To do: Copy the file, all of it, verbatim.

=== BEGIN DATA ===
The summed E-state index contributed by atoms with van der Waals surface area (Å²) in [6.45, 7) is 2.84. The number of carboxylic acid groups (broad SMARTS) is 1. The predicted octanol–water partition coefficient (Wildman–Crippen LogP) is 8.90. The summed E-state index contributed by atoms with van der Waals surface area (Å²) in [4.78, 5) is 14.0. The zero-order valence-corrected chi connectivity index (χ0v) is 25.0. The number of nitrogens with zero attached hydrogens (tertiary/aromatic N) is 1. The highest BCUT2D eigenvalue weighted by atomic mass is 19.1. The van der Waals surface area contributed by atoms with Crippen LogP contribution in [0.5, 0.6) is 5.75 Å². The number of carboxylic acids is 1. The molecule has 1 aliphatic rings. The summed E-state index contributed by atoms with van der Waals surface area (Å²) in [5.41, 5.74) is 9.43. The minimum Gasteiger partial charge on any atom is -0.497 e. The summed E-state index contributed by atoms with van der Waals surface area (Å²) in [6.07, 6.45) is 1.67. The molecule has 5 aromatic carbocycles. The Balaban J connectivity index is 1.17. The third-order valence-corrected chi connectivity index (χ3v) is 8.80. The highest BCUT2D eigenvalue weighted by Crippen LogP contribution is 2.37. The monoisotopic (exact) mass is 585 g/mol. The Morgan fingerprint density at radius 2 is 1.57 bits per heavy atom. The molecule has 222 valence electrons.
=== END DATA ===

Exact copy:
The summed E-state index contributed by atoms with van der Waals surface area (Å²) in [6.45, 7) is 2.84. The number of carboxylic acid groups (broad SMARTS) is 1. The predicted octanol–water partition coefficient (Wildman–Crippen LogP) is 8.90. The summed E-state index contributed by atoms with van der Waals surface area (Å²) in [4.78, 5) is 14.0. The zero-order valence-corrected chi connectivity index (χ0v) is 25.0. The number of nitrogens with zero attached hydrogens (tertiary/aromatic N) is 1. The highest BCUT2D eigenvalue weighted by atomic mass is 19.1. The van der Waals surface area contributed by atoms with Crippen LogP contribution in [0.5, 0.6) is 5.75 Å². The number of carboxylic acids is 1. The molecule has 1 aliphatic rings. The summed E-state index contributed by atoms with van der Waals surface area (Å²) in [5.41, 5.74) is 9.43. The minimum Gasteiger partial charge on any atom is -0.497 e. The summed E-state index contributed by atoms with van der Waals surface area (Å²) in [6.07, 6.45) is 1.67. The molecule has 5 aromatic carbocycles. The Balaban J connectivity index is 1.17. The third-order valence-corrected chi connectivity index (χ3v) is 8.80. The highest BCUT2D eigenvalue weighted by Crippen LogP contribution is 2.37. The monoisotopic (exact) mass is 585 g/mol. The Morgan fingerprint density at radius 2 is 1.57 bits per heavy atom. The molecule has 222 valence electrons.